Intersection – Anne Carson

Editor’s Note: The following is an excerpt from Wonderwater (Alice Offshore). The “Hö” mentioned in the second paragraph is Friedrich Hölderlin, and the italicized lines of that paragraph are his, translated into English from German. 


There is a moment you are swimming in the pool, stroking forward strongly and down across the fingers of your right hand as you press it through the water, comes a hair. You feel this hair as a jolt of what should not happen. Just a single hair, so slight a sensation you could think you imagined it except, pushed against your fingers by the pressure of the water as you continue to thrust, it clings an instant, it will not go its way, you may have to shake your fingers sideways in the water spoiling your stroke and then it slides off, this hair that has no business there, someone else’s hair, this little nightmare of a hair whose touch has suddenly startled you out of the sleep of self-containment that swimming induces into the fact of dirt. Other people’s dirt. Other people. Your own dirt, you. Not this pure noncontingent forward motion unmarred by agent or accountability but you, a person, a person known all too well, a person in a swamp of others and others’ dirt, hair, skin, fluids, anger, who knows. You in all this. You utterly violable. Of course everyone is aware swimming pools are full of dirt but there is no reason to think of this now. The thought in fact is canceled by swimming by its sound aspect – both deaf and cavernous – that separates you from normal perception; by its blue aspect, an immaterial blue that reminds you vaguely of laundry ads or other planets; by its water aspect, which cannot help but evoke the whole history of purification and lustral joy not to say ritual rightness; and above all by its heroic, streaming, organized, forward motion. What could dirt have to do wit this motion?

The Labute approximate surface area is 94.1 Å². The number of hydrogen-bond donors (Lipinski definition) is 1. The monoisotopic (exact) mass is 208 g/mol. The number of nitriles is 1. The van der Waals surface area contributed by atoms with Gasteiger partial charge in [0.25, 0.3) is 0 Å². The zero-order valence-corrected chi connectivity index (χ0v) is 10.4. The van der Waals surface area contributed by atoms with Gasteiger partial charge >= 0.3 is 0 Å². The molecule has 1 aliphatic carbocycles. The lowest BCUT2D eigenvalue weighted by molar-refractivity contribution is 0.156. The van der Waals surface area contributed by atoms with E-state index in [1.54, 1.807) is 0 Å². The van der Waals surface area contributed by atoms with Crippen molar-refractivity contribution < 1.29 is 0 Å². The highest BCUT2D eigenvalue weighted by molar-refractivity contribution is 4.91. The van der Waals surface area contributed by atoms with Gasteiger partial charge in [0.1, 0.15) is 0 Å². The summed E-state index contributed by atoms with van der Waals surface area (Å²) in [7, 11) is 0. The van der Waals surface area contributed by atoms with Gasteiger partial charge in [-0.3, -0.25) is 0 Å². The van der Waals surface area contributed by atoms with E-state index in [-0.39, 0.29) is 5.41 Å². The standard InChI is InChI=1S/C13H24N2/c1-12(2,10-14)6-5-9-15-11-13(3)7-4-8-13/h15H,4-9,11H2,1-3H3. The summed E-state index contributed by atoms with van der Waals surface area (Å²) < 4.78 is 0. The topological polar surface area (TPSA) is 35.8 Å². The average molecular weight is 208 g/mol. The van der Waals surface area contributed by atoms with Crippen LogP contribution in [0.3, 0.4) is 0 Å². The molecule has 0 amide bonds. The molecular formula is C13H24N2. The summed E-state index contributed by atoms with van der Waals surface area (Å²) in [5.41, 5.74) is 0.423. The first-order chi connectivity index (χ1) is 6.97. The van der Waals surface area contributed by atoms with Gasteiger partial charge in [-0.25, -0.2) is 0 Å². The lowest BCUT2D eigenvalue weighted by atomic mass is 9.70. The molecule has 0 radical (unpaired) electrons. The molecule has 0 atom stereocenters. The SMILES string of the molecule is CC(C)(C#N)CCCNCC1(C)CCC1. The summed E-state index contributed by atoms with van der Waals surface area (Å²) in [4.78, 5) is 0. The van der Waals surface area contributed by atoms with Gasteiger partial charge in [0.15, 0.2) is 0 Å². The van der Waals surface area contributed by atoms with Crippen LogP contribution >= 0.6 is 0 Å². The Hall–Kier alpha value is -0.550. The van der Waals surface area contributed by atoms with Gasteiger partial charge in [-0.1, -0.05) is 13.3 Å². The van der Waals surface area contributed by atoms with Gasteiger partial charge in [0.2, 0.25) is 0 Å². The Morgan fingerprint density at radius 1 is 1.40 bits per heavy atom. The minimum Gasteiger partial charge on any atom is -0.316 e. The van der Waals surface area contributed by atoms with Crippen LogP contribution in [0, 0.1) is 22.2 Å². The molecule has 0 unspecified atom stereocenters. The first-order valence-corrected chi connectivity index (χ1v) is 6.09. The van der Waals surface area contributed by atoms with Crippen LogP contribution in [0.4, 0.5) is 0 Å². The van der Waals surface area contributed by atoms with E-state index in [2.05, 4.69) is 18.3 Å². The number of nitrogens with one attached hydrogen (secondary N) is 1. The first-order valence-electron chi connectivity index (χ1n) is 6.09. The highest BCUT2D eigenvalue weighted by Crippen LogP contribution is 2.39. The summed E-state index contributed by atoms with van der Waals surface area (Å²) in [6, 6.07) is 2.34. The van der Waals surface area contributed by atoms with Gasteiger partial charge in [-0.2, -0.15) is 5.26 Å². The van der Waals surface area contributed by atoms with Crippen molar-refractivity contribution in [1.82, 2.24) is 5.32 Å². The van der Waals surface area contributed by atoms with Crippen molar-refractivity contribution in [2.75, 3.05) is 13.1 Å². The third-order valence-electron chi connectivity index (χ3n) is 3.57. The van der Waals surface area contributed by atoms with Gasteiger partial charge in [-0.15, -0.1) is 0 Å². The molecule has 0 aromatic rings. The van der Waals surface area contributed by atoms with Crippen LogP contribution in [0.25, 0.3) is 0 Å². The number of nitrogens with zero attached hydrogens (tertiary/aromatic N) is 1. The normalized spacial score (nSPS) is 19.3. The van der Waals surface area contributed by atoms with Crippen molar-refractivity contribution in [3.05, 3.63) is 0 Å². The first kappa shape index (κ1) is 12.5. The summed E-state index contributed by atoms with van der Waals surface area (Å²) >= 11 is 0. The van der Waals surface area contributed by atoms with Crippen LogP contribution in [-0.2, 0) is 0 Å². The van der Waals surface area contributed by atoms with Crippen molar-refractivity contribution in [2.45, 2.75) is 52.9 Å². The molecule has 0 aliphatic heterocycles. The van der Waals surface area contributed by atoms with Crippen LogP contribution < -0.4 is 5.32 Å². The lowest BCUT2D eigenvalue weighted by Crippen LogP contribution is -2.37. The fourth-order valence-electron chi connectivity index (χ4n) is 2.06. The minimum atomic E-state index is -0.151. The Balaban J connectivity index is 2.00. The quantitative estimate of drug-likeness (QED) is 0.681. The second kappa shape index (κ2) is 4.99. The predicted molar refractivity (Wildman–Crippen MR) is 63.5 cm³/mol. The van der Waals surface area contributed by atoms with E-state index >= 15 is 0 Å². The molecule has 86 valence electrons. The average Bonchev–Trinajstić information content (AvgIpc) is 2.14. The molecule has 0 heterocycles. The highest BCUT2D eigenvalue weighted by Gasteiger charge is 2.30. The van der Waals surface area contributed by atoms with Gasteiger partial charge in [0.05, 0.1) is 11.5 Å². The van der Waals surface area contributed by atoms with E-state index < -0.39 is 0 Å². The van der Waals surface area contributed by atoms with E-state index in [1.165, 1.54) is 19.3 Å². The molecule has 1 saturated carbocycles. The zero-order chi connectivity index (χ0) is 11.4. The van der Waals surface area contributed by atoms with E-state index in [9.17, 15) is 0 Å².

Geometers use a word, anexact – not inexact (that would be reversible) – anexact, an impure version of itself purely represented. Often enough I tried language. When the equilibrium of a self-regulating system is reminded of the slow death in which it is suspended, the motor may falter. Love and Strife snag one another on a moment of coming undone. Have pity on this moment. Often enough I tried language but they didn’t hear you. A thing cut in half, restless, much too young. I saw Hö as someone moving along a line. He moved past the harbour, like a clear stain. He moved sharper and sharper, as if on a whetstone. Met something coming the other way.

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1 Response to Intersection – Anne Carson

  1. St. Germain says:

    Anne Carson is absolutely unafraid and she gets to places no other poet I’ve read gets to. I’m reading Red doc. It was the subject of a disgruntled critic’s review in the NY Review. Seems like her absolute insistence on being herself was her biggest sin.

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